The contents page (table of contents) is a crucial aspect in any book. It tells the reader what to expect – how many chapters there are, what the sections of the book look like, how long it is, and what pages they can find certain topics on. The table of contents is found in the frontmatter of the book, along with the dedication and the epigraph. It may seem like a small aspect of the book, but it’s a necessary one.
A table of contents page lists out what the book includes. This can be section topics, chapter titles, and discussions. In fiction (novels), the table of contents lists the chapter titles and the pages they’re found on. In some instances, these chapters will have creative and unique titles. In others, they may simply read “Chapter One,” “Chapter Two,” and so on.
In nonfiction books – like biographies or memoirs or historical books – chapter titles, sections, descriptions, and page numbers can be found. Descriptions for sections or chapters are more often used in textbooks, biographies, historical books, etc. In cookbooks, the contents page contains a list of meals with page numbers where the recipes can be found.
Why is a Table Of Contents Necessary?
A table of contents is important to orient the reader. It gives them a roadmap to the novel (just like a plot outline acts as a map to the writer). Breaking up writing into manageable chunks (sections, parts, chapters) makes it easier to digest for readers. Plus – if someone flips open the book to the contents page and likes the creative chapter titles, this could convince them to purchase the book!
In nonfiction books the contents page serves as a reference and makes it easier to jump around from section to section, say, if the book was being used in a classroom setting.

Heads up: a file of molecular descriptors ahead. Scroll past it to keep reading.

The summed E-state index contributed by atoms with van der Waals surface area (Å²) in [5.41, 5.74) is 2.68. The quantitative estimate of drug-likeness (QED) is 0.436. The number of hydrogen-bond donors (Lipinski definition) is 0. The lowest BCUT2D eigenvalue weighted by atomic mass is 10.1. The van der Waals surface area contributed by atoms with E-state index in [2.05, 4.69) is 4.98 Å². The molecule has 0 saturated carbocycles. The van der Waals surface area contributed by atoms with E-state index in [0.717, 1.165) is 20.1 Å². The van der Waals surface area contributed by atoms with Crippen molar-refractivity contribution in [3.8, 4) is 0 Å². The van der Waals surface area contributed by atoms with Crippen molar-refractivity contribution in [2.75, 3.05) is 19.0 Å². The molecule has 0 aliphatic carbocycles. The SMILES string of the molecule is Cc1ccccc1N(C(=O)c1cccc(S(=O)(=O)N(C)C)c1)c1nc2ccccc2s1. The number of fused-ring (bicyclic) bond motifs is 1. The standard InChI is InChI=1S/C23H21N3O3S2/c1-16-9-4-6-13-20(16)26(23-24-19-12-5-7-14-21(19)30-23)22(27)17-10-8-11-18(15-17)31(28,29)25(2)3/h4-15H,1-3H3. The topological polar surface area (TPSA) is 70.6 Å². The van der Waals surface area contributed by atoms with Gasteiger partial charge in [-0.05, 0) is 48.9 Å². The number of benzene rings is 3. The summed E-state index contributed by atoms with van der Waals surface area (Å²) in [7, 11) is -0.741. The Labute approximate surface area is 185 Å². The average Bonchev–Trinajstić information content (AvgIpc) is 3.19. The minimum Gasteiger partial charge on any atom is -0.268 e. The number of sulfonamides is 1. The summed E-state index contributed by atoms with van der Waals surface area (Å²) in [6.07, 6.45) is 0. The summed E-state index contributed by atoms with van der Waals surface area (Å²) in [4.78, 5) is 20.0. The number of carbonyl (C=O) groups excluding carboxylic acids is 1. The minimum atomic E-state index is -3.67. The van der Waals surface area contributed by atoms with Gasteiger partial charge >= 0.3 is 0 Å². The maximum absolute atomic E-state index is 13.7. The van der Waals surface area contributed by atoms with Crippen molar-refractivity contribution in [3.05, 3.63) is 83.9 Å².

Designing a Table Of Contents Page
A book contents page design should be clean and simple. The text should be uniform and neat and the same as the rest of the text in the book. The reason the Table Of Contents design should be neat is that the reader should be able to easily and quickly peruse the book’s contents. When creating a table of contents, like anything else in the novel, always keep the reader in mind.
Table Of Contents Page Examples
Example from Cat’s Cradle (Fiction) by Kurt Vonnegut:
- The contents page for Cat’s Cradle lists the chapter titles, such as “The Day the World Ended,” “Nice, Nice, Very Nice,” and “Folly,” and their respective page numbers.
Example from The Empathy Exams (Nonfiction, Memoir) by Leslie Jamison:
- The contents page for The Empathy Exams lists the various essay titles, such as “The Empathy Exams,” “Devils Bait,” and “La Frontera,” and their respective page numbers.
Example from Burn Lake (Poetry) by Carrie Fountain:
- The contents page from Burn Lake lists three different sections – “Experience,” “Progress,” and “In History” – and the different poems within them – such as “Burn Lake,” “Want,” and “Embarrassment,” respectively.
No matter what kind of book you’re writing, have a contents page is a great way to organize your work and direct your reader. It should be clean, uniform, and easy to understand.